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"So it is not easy to see what meaning can be given to the question, 'Why does the universe exist?' But it is a question that one can't help asking."
As usual, the ability to pose a question simply and clearly in no way implied a similar answer -- or that an answer even existed.
After the dining hall, high table moved to the senior common room upstairs. We relaxed along a long, polished table in comfortable padded chairs, enjoying the traditional crisp walnuts and ancient aromatic port, Cuban cigars, and arch conversation, occasionally skewered by a witty interjection from Stephen.
Someone mentioned American physicist Stephen Weinberg's statement, in The First Three Minutes, that the more we comprehend the universe, the more meaningless it seems. Stephen doesn't agree, and neither do I, but he has a better reason. "I think it is not meaningful in the first place to say that the universe is pointless, or that it is designed for some purpose."
I asked, "No meaning, then, to the pursuit of meaning?"
"To do that would require one to stand outside the universe, which is not possible."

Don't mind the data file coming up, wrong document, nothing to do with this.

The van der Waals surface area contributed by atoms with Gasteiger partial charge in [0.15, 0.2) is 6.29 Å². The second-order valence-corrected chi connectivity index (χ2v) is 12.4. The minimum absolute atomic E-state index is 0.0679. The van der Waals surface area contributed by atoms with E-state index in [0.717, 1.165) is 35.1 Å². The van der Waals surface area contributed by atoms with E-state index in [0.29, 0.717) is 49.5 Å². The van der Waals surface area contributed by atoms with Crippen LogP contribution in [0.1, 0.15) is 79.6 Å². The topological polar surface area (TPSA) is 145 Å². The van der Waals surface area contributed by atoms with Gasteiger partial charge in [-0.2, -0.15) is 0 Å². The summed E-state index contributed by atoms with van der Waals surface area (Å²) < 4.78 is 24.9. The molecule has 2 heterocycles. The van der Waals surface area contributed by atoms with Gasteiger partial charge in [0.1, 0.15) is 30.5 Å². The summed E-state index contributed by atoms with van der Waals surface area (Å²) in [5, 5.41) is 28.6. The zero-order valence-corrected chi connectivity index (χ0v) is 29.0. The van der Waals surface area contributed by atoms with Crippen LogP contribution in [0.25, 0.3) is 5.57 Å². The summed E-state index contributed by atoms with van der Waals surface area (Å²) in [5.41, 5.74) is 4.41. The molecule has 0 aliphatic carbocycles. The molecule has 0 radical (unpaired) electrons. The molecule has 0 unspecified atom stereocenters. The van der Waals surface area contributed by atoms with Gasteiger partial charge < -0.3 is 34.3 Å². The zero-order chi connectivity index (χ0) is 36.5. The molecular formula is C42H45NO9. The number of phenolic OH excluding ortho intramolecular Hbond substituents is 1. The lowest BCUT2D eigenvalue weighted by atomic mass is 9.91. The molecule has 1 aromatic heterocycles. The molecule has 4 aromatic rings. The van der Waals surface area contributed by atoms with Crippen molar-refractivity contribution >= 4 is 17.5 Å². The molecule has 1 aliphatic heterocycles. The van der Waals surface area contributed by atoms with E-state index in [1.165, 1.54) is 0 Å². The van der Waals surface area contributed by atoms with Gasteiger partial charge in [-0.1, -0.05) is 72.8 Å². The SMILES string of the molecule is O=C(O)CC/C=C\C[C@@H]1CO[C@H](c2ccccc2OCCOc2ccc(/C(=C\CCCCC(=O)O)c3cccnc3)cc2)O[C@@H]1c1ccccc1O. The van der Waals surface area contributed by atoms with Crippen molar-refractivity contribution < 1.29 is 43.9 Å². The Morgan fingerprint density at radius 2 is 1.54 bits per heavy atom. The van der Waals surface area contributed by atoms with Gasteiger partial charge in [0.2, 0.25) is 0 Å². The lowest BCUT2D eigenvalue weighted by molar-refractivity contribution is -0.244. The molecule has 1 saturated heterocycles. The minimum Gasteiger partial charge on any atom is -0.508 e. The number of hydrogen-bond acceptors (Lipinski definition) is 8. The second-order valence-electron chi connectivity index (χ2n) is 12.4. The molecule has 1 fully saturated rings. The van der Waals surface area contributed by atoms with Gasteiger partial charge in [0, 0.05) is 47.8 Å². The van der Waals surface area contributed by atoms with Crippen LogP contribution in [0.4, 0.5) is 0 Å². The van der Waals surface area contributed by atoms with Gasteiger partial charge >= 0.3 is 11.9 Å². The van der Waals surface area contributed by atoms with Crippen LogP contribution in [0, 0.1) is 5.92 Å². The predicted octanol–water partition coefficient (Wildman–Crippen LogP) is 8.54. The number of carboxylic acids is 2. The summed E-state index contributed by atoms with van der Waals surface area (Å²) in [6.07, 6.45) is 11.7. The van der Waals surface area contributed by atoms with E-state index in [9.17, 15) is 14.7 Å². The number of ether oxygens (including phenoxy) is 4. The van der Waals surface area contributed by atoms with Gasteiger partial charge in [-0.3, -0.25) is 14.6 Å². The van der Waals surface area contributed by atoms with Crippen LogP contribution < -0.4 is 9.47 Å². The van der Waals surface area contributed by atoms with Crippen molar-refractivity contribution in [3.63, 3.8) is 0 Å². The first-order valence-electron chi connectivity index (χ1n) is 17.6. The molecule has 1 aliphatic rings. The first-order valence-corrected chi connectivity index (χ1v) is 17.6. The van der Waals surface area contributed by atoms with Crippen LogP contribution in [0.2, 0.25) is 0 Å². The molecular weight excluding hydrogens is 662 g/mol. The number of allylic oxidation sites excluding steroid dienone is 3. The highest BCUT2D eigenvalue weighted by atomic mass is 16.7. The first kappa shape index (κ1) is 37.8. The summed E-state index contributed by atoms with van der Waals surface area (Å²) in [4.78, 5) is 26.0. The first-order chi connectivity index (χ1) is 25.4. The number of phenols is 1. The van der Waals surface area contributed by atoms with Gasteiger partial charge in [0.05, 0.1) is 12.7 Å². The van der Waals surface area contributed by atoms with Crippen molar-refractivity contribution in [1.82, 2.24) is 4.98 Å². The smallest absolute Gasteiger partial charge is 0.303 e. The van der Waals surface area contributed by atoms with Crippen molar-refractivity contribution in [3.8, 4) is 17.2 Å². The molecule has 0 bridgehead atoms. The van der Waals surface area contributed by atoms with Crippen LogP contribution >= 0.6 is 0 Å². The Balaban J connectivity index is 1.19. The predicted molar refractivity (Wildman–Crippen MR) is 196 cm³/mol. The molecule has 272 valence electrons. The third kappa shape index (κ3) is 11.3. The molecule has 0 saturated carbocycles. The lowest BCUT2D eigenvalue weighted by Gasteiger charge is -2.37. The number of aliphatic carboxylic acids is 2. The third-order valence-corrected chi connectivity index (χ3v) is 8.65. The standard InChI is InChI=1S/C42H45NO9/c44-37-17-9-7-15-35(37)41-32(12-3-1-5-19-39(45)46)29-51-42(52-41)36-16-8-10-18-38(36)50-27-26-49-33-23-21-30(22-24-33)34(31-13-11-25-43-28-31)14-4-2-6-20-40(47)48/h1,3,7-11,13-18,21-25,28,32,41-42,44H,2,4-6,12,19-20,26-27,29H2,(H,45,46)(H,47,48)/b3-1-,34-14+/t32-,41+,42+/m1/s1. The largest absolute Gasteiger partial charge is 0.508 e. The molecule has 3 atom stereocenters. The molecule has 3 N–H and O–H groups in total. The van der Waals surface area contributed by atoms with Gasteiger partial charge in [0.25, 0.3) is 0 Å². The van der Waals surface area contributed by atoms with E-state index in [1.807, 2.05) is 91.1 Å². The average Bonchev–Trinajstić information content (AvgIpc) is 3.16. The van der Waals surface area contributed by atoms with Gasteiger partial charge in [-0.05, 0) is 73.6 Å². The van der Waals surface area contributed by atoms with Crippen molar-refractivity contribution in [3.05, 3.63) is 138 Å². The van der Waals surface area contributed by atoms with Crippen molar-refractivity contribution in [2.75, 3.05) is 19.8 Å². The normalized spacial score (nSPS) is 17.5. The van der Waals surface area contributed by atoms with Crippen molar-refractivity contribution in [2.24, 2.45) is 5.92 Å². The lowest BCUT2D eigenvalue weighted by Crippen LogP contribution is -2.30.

Again the image of the gulf between the observer and the object of study. "Still," I persisted, "there is amazing structure we can see from inside."
"The overwhelming impression is of order. The more we discover about the universe, the more we find that it is governed by rational laws. If one liked, one could say that this order was the work of God. Einstein thought so."
One of the college fellows asked, "Rational faith?"
Stephen tapped quickly. "We shouldn't be surprised that conditions in the universe are suitable for life, but this is not evidence that the universe was designed to allow for life. We could call order by the name of God, but it would be an impersonal God. There's not much personal about the laws of physics."
Walnuts eaten, port drunk, cigars smoked, it was time to go. When we left, Stephen guided his wheelchair through the shadowy reaches of the college, indulging my curiosity about a time-honored undergraduate sport: climbing Cambridge.
At night, young men sometimes scramble among the upper reaches of the steepled old buildings, scaling the most difficult points. They risk their necks for the glory of it. Quite out of bounds, of course. Part of the thrill is eluding the proctors who scan the rooftops late at night, listening for the scrape of heels. There is even a booklet about roof climbing, describing its triumphs and centuries-long history.
Stephen took me to a passageway I had been through many times, a shortcut to the Cam River between high, peaked buildings of undergraduate rooms. He said that it was one of the tough events, jumping across that and then scaling a steep, often slick roof beyond.
The passage looked to be about three meters across. I couldn't imagine leaping that gap from the slate-dark roofs. And at night, too. "All that distance?" I asked. My voice echoed in the fog.
"Yes," he said.